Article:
Did you happen to do the math to figure out whether 3.5 lbs of pineapple was contributing more or less total sugar than a gallon of that juice? Then there's the differences in dilution of the beer due to the water in the pineapples and the water in the juice.
     
  22. Hop_it_up

    Hop_it_up Initiate (0) Feb 22, 2017 New York

    Did you happen to do the math to figure out whether 3.5 lbs of pineapple was contributing more or less total sugar than a gallon of that juice? Then there's the differences in dilution of the beer due to the water in the pineapples and the water in the juice.[/QUOTE]

    I am unaware of the formula that would calculate that for me. However I understand that I am unable to use its gravity reading to determine the added sugar from the pureed pineapple due to the organic material causing false increase in wort density. That being said, If you know this formula, I would love to have it for future references.
     
  23. VikeMan

    VikeMan Meyvn (1,470) Jul 12, 2009 Pennsylvania

    You can just google "pineapple sugar content" or something like that to get find the sugar in grams per grams of pineapple. For the juice, just look on the back of the can.
     
  24. Hop_it_up

    Hop_it_up Initiate (0) Feb 22, 2017 New York

    I didn't even think of doing that and though the sugar content of the real pineapple will vary, I at least can get ballpark.
     
  25. Prep8611

    Prep8611 Aspirant (250) Aug 22, 2014 New Jersey

    Resurrecting this thread. Want to add pineapple to a cream ale which was just pilsner, corn, rice. Would you guys recommending adding fresh froZen cut pineapple to secondary? My other thought was cooking the pineapple to help get rid of some of the acidity and adding lactose to help make the fruit shine more/cut tartness.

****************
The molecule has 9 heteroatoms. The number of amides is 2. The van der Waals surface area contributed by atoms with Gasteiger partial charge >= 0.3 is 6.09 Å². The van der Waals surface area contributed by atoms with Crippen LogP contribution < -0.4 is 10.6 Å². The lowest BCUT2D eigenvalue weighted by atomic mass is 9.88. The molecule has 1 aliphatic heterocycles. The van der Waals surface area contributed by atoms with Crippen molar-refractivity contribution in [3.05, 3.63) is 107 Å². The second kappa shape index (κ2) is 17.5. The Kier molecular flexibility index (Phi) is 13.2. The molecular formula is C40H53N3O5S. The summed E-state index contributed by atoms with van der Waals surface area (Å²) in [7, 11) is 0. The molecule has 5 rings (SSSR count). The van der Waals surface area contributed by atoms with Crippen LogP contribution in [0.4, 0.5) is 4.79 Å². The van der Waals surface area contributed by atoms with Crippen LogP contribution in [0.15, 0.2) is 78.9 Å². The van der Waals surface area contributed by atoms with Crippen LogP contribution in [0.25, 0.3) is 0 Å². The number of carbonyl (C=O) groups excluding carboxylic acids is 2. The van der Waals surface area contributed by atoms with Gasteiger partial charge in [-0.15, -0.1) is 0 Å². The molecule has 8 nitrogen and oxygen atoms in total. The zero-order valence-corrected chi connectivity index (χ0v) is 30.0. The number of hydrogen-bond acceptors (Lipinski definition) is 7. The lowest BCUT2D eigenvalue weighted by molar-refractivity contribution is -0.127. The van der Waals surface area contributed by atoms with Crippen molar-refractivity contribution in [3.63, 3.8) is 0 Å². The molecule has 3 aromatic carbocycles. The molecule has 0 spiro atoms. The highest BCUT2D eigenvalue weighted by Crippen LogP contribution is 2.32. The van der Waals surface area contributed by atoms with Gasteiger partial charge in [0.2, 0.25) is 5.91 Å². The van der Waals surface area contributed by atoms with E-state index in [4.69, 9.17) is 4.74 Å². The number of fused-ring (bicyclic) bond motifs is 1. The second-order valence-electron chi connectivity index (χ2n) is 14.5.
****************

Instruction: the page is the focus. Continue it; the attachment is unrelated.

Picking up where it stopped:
@VikeMan
     
  26. VikeMan

    VikeMan Meyvn (1,470) Jul 12, 2009 Pennsylvania

    That's what I'd do. But thaw the frozen pineapple and "smush" it up somehow.

    I don't know that cooking the pineapple would actually reduce acidity. But it would probably denature the enzyme in pineapple that eats proteins. As I understand it, it's that enzyme that causes the "burn" people experience with pineapple. Regarding lactose, if you want to add some sweetness to mask some sourness, that would certainly work to some extent.
     
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  27. Prep8611

    Prep8611 Aspirant (250) Aug 22, 2014 New Jersey

    I bought fresh pineapple today so I’m prolly gonna try cooking the pineapple then pureeing with lactose then freezing so that I can add frozen cubes to secondary. I’m thinking 1/2 pound lactose for 5 gallons... too much or too little?
     
  28. VikeMan

    VikeMan Meyvn (1,470) Jul 12, 2009 Pennsylvania

    I've never used it for exactly the purpose you're contemplating, but 1/2 lb seems like a safe place to start experimenting. Also, I've never added lactose in secondary that I can recall. I'm not sure how soluble it will be that way. Not saying it wouldn't work. I just don't know.
     
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  29. Prep8611

    Prep8611 Aspirant (250) Aug 22, 2014 New Jersey

    My guess is that if I cook the pineapple down with lactose then purée that the yeast will mix it all around while fermenting in secondary. Not sure but I guess no time like the present to try it out.
     
    #29 Prep8611, May 20, 2018
    Last edited: May 20, 2018
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  30. MrOH

    MrOH Champion (848) Jul 5, 2010 Maryland

    I'd suggest grilling or searing the pineapple to caramelize the sugars a little, just to add a little more complexity
     
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  31. machalel

    machalel Initiate (0) Jan 19, 2012 Australia

    I've done this in another beverage and it worked well. I think it would also work in a beer. :slight_smile:
     
  32. Prep8611

    Prep8611 Aspirant (250) Aug 22, 2014 New Jersey

    Resurrecting this thread one more time. The pineapple and lactose I cooked and froze in loaf pans and added to secondary is fucking killer. So light and refreshing and honestly brewery quality. Mission pineapple cream ale with lactose is a sucess.